Jon Christian

Comfort the afflicted. Afflict the comfortable.

The Freegan Revolution Will Not Be Kickstarted

Nearly a year ago, I was rummaging through a dumpster at a grocery store near Alewife when I met Maximus Thaler, a local dumpster diver. Soon afterward, Maximus became relatively internet famous for his plan to open a freegan cafe that would serve only food that they pulled out of dumpsters. He raised the modest startup costs on Kickstarter and attracted significant media attention for what he was going to call the Gleaners’ Kitchen.

Unfortunately, things didn’t work out. They got evicted before officially opening, and never regained their footing. I ended up writing a story about it for Boston Magazine, which came out today. It’s a sad story, but there are broader themes that I think are important: accountability and expectations in the age of viral media and crowdfunding, how to effectively fight food waste, the importance of a real-world community to accompany internet ambitions.

Late this past Saturday night, my partner and I went back to the same dumpster, the first time I’d been dumpster diving in many months. Maybe I was looking for a tidy moral to the story. We found a loaf of bread, some bags of tortillas, a carton of eggs, a half dozen artichokes, blueberries and raspberries, oranges and limes, a bag of avocados, boxes of mushrooms, a single huge onion and an absurd number of potatoes. Spreading it out on the kitchen table at 2am, it was easy to see why Maximus wanted to bring dumpster diving to a wider audience. I wouldn’t be surprised if he eventually finds a way to do so.

[The Freegan Revolution Will Not Be Kickstarted]

Maximus recently appeared on a WGBH story about reclaiming food waste:


Longform reading list, week of 3/10/14

Matthew Power: Mississippi Drift. Harper’s, 2008.

Power (who died this week in Uganda) joined a squad of punk, dropout radicals to sail down a Mississippi river “the color and foaminess of Coca-Cola” on a homemade raft. Along the way, anarchism itself started to fall apart.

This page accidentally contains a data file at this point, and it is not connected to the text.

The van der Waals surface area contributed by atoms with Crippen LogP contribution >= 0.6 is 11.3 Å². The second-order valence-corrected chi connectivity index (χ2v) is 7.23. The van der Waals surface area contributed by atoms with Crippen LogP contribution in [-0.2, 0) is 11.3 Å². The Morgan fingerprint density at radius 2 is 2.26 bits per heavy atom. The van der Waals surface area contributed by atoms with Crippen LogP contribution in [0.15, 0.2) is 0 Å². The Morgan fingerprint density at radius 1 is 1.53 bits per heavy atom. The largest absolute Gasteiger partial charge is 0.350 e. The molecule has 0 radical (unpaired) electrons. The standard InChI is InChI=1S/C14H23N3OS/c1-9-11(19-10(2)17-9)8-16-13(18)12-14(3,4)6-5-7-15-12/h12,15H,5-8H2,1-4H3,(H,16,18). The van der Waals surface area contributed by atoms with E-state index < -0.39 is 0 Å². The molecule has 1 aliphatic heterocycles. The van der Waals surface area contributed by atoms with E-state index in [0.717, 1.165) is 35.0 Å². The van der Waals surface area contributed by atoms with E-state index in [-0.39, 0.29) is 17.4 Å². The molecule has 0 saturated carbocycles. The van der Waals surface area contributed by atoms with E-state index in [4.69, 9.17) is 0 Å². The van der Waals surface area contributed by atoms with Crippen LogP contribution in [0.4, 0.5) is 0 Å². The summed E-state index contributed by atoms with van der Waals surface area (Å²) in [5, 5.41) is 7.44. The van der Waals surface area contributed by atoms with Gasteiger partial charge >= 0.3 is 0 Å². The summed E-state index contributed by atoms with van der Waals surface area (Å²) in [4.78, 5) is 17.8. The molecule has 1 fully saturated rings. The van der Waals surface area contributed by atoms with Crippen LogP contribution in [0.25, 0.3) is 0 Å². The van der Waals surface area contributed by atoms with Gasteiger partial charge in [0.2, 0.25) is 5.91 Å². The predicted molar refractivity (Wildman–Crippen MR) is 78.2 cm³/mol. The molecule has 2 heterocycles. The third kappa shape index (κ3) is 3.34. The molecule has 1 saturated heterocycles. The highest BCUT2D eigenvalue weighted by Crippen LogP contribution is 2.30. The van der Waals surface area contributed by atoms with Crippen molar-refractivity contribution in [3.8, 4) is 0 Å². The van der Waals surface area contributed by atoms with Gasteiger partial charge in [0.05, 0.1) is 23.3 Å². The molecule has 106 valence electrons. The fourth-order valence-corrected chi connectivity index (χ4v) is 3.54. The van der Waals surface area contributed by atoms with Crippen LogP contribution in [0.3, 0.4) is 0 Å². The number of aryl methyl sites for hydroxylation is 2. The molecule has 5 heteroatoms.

Dan Barry: The ‘Boys’ in the Bunkhouse. The New York Times. 2014.

For decades, a community dutifully ignores a local company’s abuse and near-enslavement of disabled workers. Presented with haunting, looping videos and brief recorded interviews.

Eric Bangeman: Talking past each other: Bill Nye vs. creationist Ken Ham on evolution. Ars Technica. 2014.

Reflections on a high-profile debate.

Andrew Solomon: The Reckoning. The New Yorker. 2014.

Adam Lanza’s father speaks.

Susan Zalkind: The Murders Before the Marathon. Boston Magazine. 2014.

A lot can be said about Susan Zalkind’s fearless reporting on a triple murder that preceded the Marathon bombing — and the fact that the FBI shot a key witness — but she says it best. The week’s This American Life episode focused on the story.

Vanessa Grigoriadis: O.K., Glass: Make Google Eyes. Vanity Fair. 2014.

Love and betrayal in the upper ranks of Google, among the wealthiest and most powerful people alive. Calls to mind William Gibson: “And, for an instant, she stared directly into those soft blue eyes and knew, with an instinctive mammalian certainty, that the exceedingly rich were no longer even remotely human.” 

Joseph Williams: My Life as a Retail Worker: Nasty, Brutish, and Poor. The Atlantic. 2014.

A disgraced middle-aged journalist takes a job in retail.

The Bowl of Death


I wrote this story for Dig, one of Boston’s remaining alt-weeklies, on a portable mini-velodrome built by notable Somerville bicycle frame builder Paul Carson and associates. They’re soon going to raise funds for a larger, more durable version.

Lumber supports groan and chewed-up plywood rumbles under stressed wheels. Riders speed around the perimeter at something approaching a 45-degree angle with the floor, centrifugal force pressing them down against the track, their tires at face-level with onlookers, sometimes just inches away.